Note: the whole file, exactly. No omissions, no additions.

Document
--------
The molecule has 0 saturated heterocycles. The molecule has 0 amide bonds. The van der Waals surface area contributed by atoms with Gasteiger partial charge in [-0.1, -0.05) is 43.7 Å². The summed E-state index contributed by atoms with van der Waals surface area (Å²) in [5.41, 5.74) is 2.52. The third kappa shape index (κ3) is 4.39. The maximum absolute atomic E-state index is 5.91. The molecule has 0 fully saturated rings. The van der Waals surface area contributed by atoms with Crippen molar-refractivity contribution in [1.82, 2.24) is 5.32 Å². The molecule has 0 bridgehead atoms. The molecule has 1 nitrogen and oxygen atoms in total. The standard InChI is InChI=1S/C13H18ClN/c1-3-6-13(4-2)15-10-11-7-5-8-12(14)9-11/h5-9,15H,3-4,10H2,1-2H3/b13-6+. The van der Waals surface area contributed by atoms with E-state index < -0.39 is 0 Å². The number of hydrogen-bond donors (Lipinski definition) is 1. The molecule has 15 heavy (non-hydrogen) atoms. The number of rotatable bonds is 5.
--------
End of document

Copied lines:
The molecule has 0 saturated heterocycles. The molecule has 0 amide bonds. The van der Waals surface area contributed by atoms with Gasteiger partial charge in [-0.1, -0.05) is 43.7 Å². The summed E-state index contributed by atoms with van der Waals surface area (Å²) in [5.41, 5.74) is 2.52. The third kappa shape index (κ3) is 4.39. The maximum absolute atomic E-state index is 5.91. The molecule has 0 fully saturated rings. The van der Waals surface area contributed by atoms with Crippen molar-refractivity contribution in [1.82, 2.24) is 5.32 Å². The molecule has 0 bridgehead atoms. The molecule has 1 nitrogen and oxygen atoms in total. The standard InChI is InChI=1S/C13H18ClN/c1-3-6-13(4-2)15-10-11-7-5-8-12(14)9-11/h5-9,15H,3-4,10H2,1-2H3/b13-6+. The van der Waals surface area contributed by atoms with E-state index < -0.39 is 0 Å². The number of hydrogen-bond donors (Lipinski definition) is 1. The molecule has 15 heavy (non-hydrogen) atoms. The number of rotatable bonds is 5.